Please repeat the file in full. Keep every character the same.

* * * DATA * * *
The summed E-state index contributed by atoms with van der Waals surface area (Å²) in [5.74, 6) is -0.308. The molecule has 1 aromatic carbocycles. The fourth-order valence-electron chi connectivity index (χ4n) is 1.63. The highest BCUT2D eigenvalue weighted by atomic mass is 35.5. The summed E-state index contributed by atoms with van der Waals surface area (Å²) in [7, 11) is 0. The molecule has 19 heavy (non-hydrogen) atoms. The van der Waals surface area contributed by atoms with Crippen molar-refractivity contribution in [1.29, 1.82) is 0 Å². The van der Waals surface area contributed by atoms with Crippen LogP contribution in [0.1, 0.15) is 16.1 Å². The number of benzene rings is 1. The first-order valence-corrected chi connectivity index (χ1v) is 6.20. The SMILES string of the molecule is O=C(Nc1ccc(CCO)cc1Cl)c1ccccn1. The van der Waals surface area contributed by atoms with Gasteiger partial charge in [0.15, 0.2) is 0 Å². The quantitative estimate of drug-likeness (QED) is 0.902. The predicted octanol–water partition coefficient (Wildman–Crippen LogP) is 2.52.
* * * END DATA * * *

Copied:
The summed E-state index contributed by atoms with van der Waals surface area (Å²) in [5.74, 6) is -0.308. The molecule has 1 aromatic carbocycles. The fourth-order valence-electron chi connectivity index (χ4n) is 1.63. The highest BCUT2D eigenvalue weighted by atomic mass is 35.5. The summed E-state index contributed by atoms with van der Waals surface area (Å²) in [7, 11) is 0. The molecule has 19 heavy (non-hydrogen) atoms. The van der Waals surface area contributed by atoms with Crippen molar-refractivity contribution in [1.29, 1.82) is 0 Å². The van der Waals surface area contributed by atoms with Crippen LogP contribution in [0.1, 0.15) is 16.1 Å². The number of benzene rings is 1. The first-order valence-corrected chi connectivity index (χ1v) is 6.20. The SMILES string of the molecule is O=C(Nc1ccc(CCO)cc1Cl)c1ccccn1. The van der Waals surface area contributed by atoms with Gasteiger partial charge in [0.15, 0.2) is 0 Å². The quantitative estimate of drug-likeness (QED) is 0.902. The predicted octanol–water partition coefficient (Wildman–Crippen LogP) is 2.52.